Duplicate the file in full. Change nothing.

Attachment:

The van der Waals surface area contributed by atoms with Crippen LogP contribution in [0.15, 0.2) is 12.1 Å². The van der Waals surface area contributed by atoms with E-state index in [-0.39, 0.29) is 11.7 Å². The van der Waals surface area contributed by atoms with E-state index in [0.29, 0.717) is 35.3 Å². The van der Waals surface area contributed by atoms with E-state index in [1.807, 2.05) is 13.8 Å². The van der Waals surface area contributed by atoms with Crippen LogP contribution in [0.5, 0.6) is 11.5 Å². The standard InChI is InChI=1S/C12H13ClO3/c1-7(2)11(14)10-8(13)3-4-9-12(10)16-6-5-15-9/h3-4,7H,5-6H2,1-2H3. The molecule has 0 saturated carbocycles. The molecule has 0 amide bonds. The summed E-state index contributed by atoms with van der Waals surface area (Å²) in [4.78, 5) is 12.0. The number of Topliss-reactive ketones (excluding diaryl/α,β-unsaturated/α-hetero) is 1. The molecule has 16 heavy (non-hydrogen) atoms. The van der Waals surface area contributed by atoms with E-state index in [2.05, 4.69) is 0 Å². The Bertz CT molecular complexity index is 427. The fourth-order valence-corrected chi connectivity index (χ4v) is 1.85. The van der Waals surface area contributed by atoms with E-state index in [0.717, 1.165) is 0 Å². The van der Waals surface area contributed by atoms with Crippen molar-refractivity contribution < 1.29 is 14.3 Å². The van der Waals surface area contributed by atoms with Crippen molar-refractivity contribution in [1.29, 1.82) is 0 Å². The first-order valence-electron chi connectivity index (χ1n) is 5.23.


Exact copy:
The van der Waals surface area contributed by atoms with Crippen LogP contribution in [0.15, 0.2) is 12.1 Å². The van der Waals surface area contributed by atoms with E-state index in [-0.39, 0.29) is 11.7 Å². The van der Waals surface area contributed by atoms with E-state index in [0.29, 0.717) is 35.3 Å². The van der Waals surface area contributed by atoms with E-state index in [1.807, 2.05) is 13.8 Å². The van der Waals surface area contributed by atoms with Crippen LogP contribution in [0.5, 0.6) is 11.5 Å². The standard InChI is InChI=1S/C12H13ClO3/c1-7(2)11(14)10-8(13)3-4-9-12(10)16-6-5-15-9/h3-4,7H,5-6H2,1-2H3. The molecule has 0 saturated carbocycles. The molecule has 0 amide bonds. The summed E-state index contributed by atoms with van der Waals surface area (Å²) in [4.78, 5) is 12.0. The number of Topliss-reactive ketones (excluding diaryl/α,β-unsaturated/α-hetero) is 1. The molecule has 16 heavy (non-hydrogen) atoms. The van der Waals surface area contributed by atoms with E-state index in [2.05, 4.69) is 0 Å². The Bertz CT molecular complexity index is 427. The fourth-order valence-corrected chi connectivity index (χ4v) is 1.85. The van der Waals surface area contributed by atoms with E-state index in [0.717, 1.165) is 0 Å². The van der Waals surface area contributed by atoms with Crippen molar-refractivity contribution < 1.29 is 14.3 Å². The van der Waals surface area contributed by atoms with Crippen molar-refractivity contribution in [1.29, 1.82) is 0 Å². The first-order valence-electron chi connectivity index (χ1n) is 5.23.